The Red and the Black
Review from an unidentified newspaper (presumably from Doncaster)
In Britain, the prevailing ideology is one that says some people are born to wear a saddle, and some people to ride in it.
It is not surprising, therefore that ‘communist’ countries who challenge that, at least in theory, are frowned upon and discredited by those who rule our society.
The Red and the Black by John Summers is a book that serves as a useful counterbalance to all the distorted rubbish you often find in British newspapers and periodicals about the food shortages etc in Russia.
However, the mere fact that this book is published by Progress Publishers, Moscow, fills you with suspicion as to the validity of the colourful picture of Russian life painted by the author.
Summers though seems to have excellent qualifications to present a balanced account, having been brought up in the South Wales mining village of Rumni in the ‘30s and having worked as a miner. He also, at one time, had his own editorial column in the Sunday Telegraph.
He portrays the lives of Russian miners, and the conditions he describes, if true, should provoke a mass emigration from the Doncaster pits.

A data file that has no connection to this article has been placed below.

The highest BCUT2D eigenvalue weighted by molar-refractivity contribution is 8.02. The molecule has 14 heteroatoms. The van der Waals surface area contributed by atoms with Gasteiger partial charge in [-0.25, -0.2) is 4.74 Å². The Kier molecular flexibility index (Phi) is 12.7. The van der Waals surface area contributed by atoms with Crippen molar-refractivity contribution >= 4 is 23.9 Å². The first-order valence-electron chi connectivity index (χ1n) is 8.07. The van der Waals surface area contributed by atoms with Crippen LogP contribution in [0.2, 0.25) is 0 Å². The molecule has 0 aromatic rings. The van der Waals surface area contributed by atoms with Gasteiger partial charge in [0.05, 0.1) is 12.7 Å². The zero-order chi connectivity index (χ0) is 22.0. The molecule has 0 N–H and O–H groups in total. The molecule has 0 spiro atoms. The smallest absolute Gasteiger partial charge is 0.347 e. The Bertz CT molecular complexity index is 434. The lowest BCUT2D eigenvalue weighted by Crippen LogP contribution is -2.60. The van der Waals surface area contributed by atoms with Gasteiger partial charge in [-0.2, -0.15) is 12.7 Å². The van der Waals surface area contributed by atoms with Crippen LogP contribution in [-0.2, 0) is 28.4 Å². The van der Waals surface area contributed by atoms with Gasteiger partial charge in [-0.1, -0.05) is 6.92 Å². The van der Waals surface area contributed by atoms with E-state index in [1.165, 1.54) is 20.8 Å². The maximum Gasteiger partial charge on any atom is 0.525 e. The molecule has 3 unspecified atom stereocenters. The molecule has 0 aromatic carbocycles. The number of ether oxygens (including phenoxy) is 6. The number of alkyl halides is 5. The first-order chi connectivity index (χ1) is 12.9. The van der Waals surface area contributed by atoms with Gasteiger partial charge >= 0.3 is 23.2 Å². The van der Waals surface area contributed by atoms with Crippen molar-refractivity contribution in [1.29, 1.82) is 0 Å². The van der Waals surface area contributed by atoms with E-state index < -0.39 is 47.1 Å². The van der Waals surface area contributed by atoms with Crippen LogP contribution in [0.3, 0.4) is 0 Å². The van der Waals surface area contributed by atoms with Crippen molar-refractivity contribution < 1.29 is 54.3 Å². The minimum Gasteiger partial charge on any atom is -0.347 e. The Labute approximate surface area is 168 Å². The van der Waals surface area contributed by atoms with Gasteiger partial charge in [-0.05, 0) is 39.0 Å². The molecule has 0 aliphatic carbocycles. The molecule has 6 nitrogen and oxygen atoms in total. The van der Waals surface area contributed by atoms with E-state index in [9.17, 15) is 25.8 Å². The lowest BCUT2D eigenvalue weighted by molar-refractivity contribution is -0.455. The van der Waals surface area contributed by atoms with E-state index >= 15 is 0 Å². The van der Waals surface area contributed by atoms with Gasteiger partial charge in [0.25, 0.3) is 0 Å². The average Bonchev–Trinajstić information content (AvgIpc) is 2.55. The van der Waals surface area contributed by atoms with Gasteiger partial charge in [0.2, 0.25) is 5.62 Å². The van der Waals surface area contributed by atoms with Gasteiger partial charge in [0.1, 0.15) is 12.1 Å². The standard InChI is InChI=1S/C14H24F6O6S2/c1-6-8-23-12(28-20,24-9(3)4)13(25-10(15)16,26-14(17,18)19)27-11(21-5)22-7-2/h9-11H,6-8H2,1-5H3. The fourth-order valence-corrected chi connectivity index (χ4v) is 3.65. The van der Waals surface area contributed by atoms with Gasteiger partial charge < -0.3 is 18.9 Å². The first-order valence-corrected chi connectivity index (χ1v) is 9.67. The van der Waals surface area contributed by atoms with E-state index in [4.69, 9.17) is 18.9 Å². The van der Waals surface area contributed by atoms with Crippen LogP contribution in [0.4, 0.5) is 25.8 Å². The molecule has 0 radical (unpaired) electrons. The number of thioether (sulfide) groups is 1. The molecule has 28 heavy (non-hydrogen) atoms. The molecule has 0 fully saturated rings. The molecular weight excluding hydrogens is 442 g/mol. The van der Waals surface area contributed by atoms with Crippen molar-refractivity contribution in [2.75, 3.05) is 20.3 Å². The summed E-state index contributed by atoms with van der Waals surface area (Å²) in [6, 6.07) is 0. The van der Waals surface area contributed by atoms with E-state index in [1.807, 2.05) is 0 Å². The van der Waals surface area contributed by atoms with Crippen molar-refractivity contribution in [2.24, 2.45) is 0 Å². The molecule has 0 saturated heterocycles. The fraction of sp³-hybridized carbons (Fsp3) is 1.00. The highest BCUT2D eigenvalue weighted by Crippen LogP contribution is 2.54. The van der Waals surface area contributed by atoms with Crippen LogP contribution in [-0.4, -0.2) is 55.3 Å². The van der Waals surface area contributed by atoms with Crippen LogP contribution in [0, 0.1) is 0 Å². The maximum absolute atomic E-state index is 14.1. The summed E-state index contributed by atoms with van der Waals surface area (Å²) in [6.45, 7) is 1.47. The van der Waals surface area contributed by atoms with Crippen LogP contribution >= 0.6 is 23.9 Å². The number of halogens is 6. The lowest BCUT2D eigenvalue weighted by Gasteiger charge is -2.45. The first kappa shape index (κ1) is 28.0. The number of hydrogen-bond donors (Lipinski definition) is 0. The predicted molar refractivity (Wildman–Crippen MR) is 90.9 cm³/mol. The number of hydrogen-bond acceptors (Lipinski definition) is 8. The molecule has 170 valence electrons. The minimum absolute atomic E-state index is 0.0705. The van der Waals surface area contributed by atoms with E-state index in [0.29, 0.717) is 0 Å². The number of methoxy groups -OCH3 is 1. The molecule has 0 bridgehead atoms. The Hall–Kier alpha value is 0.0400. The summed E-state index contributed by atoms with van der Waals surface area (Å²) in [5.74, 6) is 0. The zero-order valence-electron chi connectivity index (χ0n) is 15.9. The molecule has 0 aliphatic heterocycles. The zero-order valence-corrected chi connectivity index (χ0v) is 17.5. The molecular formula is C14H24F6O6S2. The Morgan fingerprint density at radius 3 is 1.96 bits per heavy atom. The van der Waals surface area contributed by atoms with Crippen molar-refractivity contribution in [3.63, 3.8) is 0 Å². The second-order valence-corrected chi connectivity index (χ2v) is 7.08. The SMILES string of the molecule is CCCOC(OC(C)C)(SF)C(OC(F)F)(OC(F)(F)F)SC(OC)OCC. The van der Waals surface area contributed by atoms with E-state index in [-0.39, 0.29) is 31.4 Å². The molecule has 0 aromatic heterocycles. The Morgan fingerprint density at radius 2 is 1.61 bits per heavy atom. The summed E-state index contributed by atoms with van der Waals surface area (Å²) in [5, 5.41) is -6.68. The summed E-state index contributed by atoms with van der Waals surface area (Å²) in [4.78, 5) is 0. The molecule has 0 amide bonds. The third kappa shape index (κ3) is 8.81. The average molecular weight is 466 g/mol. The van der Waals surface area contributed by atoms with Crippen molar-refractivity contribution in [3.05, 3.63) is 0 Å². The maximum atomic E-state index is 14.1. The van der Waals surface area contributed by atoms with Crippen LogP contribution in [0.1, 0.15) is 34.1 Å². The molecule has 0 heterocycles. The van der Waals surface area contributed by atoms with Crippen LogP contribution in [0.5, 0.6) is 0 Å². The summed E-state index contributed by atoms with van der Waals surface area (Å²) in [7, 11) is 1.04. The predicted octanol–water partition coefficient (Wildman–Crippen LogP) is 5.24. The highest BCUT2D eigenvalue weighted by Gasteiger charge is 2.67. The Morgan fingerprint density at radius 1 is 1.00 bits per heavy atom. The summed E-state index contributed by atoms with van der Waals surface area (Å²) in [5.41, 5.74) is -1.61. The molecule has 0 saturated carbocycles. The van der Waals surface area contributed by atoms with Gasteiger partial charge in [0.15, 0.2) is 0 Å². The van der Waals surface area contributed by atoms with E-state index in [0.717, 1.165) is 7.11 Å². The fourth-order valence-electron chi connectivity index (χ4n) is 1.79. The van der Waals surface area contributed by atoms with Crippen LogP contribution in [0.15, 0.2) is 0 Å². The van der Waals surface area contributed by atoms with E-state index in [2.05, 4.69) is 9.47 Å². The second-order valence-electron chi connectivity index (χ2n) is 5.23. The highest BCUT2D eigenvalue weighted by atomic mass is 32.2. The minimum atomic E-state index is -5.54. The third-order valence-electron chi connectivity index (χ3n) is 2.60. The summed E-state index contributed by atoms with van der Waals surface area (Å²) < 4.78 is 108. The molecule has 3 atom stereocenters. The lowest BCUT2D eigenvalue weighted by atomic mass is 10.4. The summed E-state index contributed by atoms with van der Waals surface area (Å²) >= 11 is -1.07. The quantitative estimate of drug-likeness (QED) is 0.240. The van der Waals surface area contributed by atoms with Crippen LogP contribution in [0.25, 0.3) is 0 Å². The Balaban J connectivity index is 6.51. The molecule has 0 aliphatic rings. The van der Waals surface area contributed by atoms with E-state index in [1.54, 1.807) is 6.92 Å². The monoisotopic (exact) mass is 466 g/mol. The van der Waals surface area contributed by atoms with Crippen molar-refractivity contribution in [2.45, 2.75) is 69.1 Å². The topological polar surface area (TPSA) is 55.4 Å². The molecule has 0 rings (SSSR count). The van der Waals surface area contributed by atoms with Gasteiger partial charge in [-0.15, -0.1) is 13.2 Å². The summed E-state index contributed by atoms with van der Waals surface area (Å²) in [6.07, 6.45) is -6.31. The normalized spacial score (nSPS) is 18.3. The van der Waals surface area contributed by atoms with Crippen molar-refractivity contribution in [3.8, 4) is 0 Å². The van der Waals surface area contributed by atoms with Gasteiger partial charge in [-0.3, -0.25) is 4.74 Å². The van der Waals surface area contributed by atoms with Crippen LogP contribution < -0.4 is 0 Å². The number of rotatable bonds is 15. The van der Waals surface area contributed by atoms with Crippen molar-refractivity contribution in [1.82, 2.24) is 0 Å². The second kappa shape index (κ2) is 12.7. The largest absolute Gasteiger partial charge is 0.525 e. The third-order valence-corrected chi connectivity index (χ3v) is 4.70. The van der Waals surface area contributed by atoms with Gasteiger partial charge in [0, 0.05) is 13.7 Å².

It is quite obvious that Russian workers and peasants suffered terribly under the Tsars, and poverty in Russian in 1917 was at the level of that in India.
But since the Revolution unemployment, poverty and starvation for the 260 million inhabitants of 100 different nationalities has been eradicated – albeit with shortages of some foodstuffs and commodities we enjoy in Britain.
People in the West often forget there were more Russians killed in the Second World War than all the other allied nations put together, and if it wasn’t for the heroic defence of Leningrad, which was a crucial turning point in the war, we might now be living under the Nazis.
It appears that apart from getting dirt cheap accommodation, all Russians miners retire at 50 with a pension and every year they are given a paid holiday in their own hotels on the Black Sea.
It will be interesting readings for Doncaster miners, but in a general sense the book leaves too many questions unanswered.
Why, if conditions for miners are so good and there is workers’ democratic control, did the Polish miners in Silesia strike last year, and why have so many joined Solidarity? Within the Eastern Bloc are the Russian miners a privileged section of the working class?
Why, if people are so contented with their way of life, are the Soviet Communist Party so afraid of rival political parties and dissidents?
It seems to me that what many are fighting for in Russia and the Stalinist states is socialism with democracy – workers’ control and not bureaucrats’ control.